To be loved by millions, but to be shirked by the one you seek is a torment that can destroy anyone’s inner peace.
That, in a nutshell, is the story of Diana, a much loved Princess, but ignored by the one she desired.
Her life story, always fresh in our collective memory, assumes greater significance this year as it marks the 21st anniversary of her untimely death in a car crash in a Paris on 31 August.
A much spoken about book on her has been claiming to be a know-it-all for decades now, but not much of it has been understood by all.
First published in 1992, author and journalist Andrew Norton’s Diana: Her True Story, was republished months after her death in 1997 featuring transcripts of secret interviews with Diana — shaking the British monarchy with its raw and unfiltered content.
This year, the book has been re-released as the ‘Fully Revised 25th Anniversary Edition’ with a new foreword where Norton revisits the tapes to reveal “startling new insights into her life and mind”.
Of Eating Disorders and Self Harm
Morton’s June 1992 book about Diana revealed the depth of her despair: her struggle with a serious eating disorder, attempts at self-harm, and what he calls the “deep unhappiness” of her union with Charles that had a third person in the marriage with Camillia Parker Bowles, which ended in a bitter divorce in 1996. The 1997 edition saw Morton officially outing Diana as his principal source and reprinting the book using the transcripts of Diana’s interviews.
Here’s what the author has to say about the book.
The revelations are still causing damage (to the British monarchy) 20 years after her death…. The anniversary has already opened old wounds for Camilla, people are being reminded of the fact that she was instrumental in ending this marriage that was described as a fairy tale.
Andrew Morton, Author, Diana: Her True Story – In Her Own Words to AFP
Morton’s books have gone on to sell millions of copies worldwide, been translated into 29 languages and sold in 80 countries. His first book was widely dismissed as some made-up hogwash, but it was his second book, that contained edited transcripts of the princess’ taped responses (six 90-minute cassettes, not all filled) to Morton’s written questions that caused a huge flutter and exposed the rigidness of the British monarchy, while portraying Diana as a princess trapped in what the world had deemed to be a fairytale existence.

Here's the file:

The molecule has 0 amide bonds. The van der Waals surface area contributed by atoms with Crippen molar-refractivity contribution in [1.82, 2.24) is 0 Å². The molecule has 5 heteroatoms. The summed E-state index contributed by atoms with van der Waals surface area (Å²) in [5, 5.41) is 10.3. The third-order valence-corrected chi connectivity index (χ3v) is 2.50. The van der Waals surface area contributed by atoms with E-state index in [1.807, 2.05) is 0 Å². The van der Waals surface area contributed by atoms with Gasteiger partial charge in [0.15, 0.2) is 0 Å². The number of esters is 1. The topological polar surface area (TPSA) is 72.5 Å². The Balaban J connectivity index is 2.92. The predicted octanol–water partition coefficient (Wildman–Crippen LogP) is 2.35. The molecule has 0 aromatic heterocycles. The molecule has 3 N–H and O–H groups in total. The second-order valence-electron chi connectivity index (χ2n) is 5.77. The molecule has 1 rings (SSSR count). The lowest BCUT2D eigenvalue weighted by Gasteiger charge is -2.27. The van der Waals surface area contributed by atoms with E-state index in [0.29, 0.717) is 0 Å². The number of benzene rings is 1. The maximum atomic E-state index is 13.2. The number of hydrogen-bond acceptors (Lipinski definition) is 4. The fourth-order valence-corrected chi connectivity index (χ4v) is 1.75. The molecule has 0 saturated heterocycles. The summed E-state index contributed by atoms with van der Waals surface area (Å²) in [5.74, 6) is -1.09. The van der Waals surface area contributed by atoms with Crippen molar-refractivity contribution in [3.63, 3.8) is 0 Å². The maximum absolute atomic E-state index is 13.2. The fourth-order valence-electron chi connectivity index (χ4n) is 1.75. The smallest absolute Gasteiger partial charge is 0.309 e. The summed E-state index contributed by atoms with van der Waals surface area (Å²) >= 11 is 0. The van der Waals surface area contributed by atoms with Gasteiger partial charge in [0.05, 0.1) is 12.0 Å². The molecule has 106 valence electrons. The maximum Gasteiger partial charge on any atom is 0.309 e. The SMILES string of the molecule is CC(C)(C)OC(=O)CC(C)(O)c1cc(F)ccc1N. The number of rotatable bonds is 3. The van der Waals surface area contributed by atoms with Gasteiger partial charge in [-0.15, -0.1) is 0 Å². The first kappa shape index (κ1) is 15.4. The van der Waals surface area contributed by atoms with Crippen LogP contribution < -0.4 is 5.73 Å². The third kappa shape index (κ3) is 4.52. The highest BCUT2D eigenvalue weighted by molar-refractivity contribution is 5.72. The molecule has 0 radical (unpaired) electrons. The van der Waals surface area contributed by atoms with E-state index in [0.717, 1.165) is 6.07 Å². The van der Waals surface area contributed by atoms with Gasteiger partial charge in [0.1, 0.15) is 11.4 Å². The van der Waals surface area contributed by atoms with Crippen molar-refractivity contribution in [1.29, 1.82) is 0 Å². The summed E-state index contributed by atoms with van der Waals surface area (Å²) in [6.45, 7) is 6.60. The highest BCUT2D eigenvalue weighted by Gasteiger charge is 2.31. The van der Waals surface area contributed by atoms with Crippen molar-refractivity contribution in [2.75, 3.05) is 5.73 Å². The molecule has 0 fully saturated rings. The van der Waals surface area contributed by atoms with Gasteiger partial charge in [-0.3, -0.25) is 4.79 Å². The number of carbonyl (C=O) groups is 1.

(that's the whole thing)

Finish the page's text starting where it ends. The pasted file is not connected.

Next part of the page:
But some are saying that the 25th anniversary edition of the book has little new to offer in terms of material.
Apart from some new passages about Diana’s mother “driving her mad” at the time of her wedding with her anxieties, there’s also some fresh insight into her childhood — about how Diana once saw her father hitting her mother as a child, as reported by Daily Mail.
But the rest is much the same, says the report.
Most of the rest is a rehash, a rehash of a rehash, or a rehash of a rehash of a rehash. Yet, in a strange way, the tale of Charles and Diana grows all the more startling, all the more gothic, with each new repetition. – Daily Mail
The updated book has a slightly different headline, with “in her own words’’ added to the cover to make Diana’s involvement in the story clear. – The Courier Mail
But first time readers of the book consider it money well spent.
As for the book itself, the foreword is pretty lengthy with some intimacy, yet very prominent formality. Not my favorite writing style, but I’m glad it’s just in the foreword. Before purchasing this edition, I tried to find a comparison of all previous editions to see what was specifically added, but never could find solid info. This edition is broken into three parts: edited transcripts of Diana’s interviews that are in the original publication, a biography, and all aftermath to date since the original 1992 publication. In all, there are 13 chapters, the last being titled “The People’s Princess.” Hopefully this will help someone else considering this as a first read (like myself) or an updated edition. – An Amazon reviewer
The Diana-Charles Tug Of War
Theirs was perhaps a common story of infidelity and broken vows, but played out on an uncommonly public stage. Each used TV interviews and books by favored authors as megaphones in their bids for public sympathy.
It was supposed to be so different. Charles was heir to the throne, and Diana’s entry into the royal family meant she was likely to become queen one day.
“Nevertheless, Diana’s essential legacy are her children and the fact is that they are known more as her children than as Charles’, in the sense that the charity work they are doing resonates with what she was doing — difficult issues like mental health, just like she took on AIDS,” Andrew Morton says. “So she has a living legacy.”
But Morton concedes that the narrative of Diana’s life and death was hijacked by many for their own personal gains. In an interview to PBS, he says that he has been attacked “most vociferously” by people in the media, who ironically have made the most money out of her death.
And yet, despite all claims of a tell-it-all, the book is lopsided with no mention of Charles’ side of the story and little mention of Diana’s own set of torrid affairs. “I have always said Diana: Her True Story is not a balanced portrait’’, says Morton.
(With inputs from AP)